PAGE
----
Is Failure To Protect Sexual Harassment Victims Justified Because It’s A “He Said/She Said” Situation?
Having litigated sexual harassment cases in Florida courts over two decades, our Citrus County, Florida sexual harassment attorneys know that many employers fail to protect sexual harassment victims from known sexual harassment. In far too many cases, our Inverness, Florida sexual harassment lawyers have learned, employers justify their failure by claiming that complaints lodged by sexual harassment victims constitute a “he said/she said” situation. In this article, our Citrus County, Florida sexual harassment attorneys explain how a sexual harassment lawsuit recently settled by the U.S. Equal Employment Opportunity Commission (EEOC) demonstrates that employers are under a severe duty to protect sexual harassment victims and cannot refuse to protect sexual harassment victims because their complaints constitute a “he said/she said” situation.
Sexual Harassment Lawsuit
In a press release issued on July 22, 2021, the EEOC announced that it has entered into a Consent Decree settling a sexual harassment lawsuit against Mediacom Communications Corporation (Mediacom). On September 26, 2018, the EEOC filed the sexual harassment lawsuit, U.S. E.E.O.C. v. Mediacom Communications Corporation, Case No. 7:18-cv-00166, in the U.S. District Court for the Middle District of Georgia. In the Consent Decree, which was signed by U.S. District Court Judge Hugh Lawson on July 22, 2021, Mediacom agreed to pay $175,000 to resolve the sexual harassment lawsuit.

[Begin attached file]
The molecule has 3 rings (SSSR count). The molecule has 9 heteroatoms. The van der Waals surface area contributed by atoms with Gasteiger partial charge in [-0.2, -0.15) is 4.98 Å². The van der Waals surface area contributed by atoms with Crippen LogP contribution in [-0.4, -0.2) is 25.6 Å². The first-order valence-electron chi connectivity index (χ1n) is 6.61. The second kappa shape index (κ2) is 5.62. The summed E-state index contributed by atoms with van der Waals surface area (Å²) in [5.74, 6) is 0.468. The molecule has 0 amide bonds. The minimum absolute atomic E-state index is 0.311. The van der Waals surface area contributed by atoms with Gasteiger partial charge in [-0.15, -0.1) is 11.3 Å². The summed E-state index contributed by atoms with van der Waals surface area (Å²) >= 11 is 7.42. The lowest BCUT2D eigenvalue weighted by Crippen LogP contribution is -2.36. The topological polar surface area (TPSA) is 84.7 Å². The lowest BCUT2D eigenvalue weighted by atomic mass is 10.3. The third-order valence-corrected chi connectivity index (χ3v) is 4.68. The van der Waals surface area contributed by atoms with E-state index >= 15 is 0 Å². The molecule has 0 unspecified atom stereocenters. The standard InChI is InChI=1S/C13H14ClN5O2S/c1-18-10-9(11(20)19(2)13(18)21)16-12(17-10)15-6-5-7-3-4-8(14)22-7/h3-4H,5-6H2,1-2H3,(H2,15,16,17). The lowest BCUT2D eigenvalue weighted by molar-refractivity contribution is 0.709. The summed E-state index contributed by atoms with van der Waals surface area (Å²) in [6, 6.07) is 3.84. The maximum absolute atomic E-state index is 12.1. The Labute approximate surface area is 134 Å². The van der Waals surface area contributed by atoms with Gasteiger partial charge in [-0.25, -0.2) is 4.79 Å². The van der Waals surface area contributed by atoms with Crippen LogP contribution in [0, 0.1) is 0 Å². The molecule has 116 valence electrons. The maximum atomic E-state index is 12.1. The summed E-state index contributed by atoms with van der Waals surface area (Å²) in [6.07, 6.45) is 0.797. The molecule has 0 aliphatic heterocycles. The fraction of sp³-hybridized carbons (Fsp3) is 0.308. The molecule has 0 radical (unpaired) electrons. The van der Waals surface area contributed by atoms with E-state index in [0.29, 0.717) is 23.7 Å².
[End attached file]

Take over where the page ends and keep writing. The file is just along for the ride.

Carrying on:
Sexual Harassment Victims’ Rights
The EEOC brought the sexual harassment lawsuit under Title VII of the Civil Rights Act of 1964 (Title VII) on behalf of two former employees of Mediacom, Crystal Vinson (Vinson) and Breanna Caldwell (Caldwell). Title VII makes sexual harassment an unlawful employment practice. In its landmark decision in Meritor Savings Bank v. Vinson, 477 U.S. 57 (1986), the U.S. Supreme Court held that sexual harassment that is sufficiently severe or pervasive to alter the conditions of the victim’s employment and create a hostile working environment violates Title VII. In support of its decision, the Meritor Court reasoned that employees are not required to run a “gauntlet of sexual abuse in return for the privilege of being allowed to work and make a living.”
The EEOC claims that Mediacom violated Title VII by subjecting Vinson and Caldwell to hostile work environment sexual harassment, and by failing to take prompt and effective corrective action to remedy the sexually hostile work environment.
Failure To Protect Harassment Victim
In May 2016, Vinson began working for Mediacom as a customer service representative at its office in Valdosta, Georgia. In September 2016, according to the EEOC, a supervisor began subjecting Vinson to unwanted sexually harassing behavior, including touching her and making comments about how she should dress. Later that month, the supervisor escalated his harassment by exposing himself to Vinson. The following week, Vinson complained to the Human Resources Director about the unwanted sexual behavior. The Human Resources Director told Vinson that no action would be taken against the supervisor because it was a “he said/she said” situation. Consequently, the supervisor continued to harass Vinson, including touching her breasts in January 2017. Vinson complained against in March 2017, but no action was taken. On July 17, 2017, Vinson resigned from her job because of the ongoing sexual harassment and Mediacom’s failure to remedy the situation.
Harassment Victim’s Complaints Ignored